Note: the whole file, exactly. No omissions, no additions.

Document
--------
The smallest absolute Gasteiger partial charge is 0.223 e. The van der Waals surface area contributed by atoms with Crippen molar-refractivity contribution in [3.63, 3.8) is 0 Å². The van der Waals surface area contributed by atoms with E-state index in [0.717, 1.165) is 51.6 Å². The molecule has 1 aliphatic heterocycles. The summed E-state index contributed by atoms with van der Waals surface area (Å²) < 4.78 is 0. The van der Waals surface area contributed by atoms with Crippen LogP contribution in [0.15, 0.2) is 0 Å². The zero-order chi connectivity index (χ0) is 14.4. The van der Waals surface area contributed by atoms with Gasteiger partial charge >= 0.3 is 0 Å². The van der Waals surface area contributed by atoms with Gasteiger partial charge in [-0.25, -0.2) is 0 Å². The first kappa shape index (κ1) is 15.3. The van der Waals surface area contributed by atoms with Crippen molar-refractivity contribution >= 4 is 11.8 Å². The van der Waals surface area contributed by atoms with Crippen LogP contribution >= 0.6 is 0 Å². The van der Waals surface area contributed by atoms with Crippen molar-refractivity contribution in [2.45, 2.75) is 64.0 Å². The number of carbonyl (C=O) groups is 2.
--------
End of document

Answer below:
The smallest absolute Gasteiger partial charge is 0.223 e. The van der Waals surface area contributed by atoms with Crippen molar-refractivity contribution in [3.63, 3.8) is 0 Å². The van der Waals surface area contributed by atoms with E-state index in [0.717, 1.165) is 51.6 Å². The molecule has 1 aliphatic heterocycles. The summed E-state index contributed by atoms with van der Waals surface area (Å²) < 4.78 is 0. The van der Waals surface area contributed by atoms with Crippen LogP contribution in [0.15, 0.2) is 0 Å². The zero-order chi connectivity index (χ0) is 14.4. The van der Waals surface area contributed by atoms with Gasteiger partial charge >= 0.3 is 0 Å². The van der Waals surface area contributed by atoms with Gasteiger partial charge in [-0.25, -0.2) is 0 Å². The first kappa shape index (κ1) is 15.3. The van der Waals surface area contributed by atoms with Crippen molar-refractivity contribution >= 4 is 11.8 Å². The van der Waals surface area contributed by atoms with Crippen LogP contribution >= 0.6 is 0 Å². The van der Waals surface area contributed by atoms with Crippen molar-refractivity contribution in [2.45, 2.75) is 64.0 Å². The number of carbonyl (C=O) groups is 2.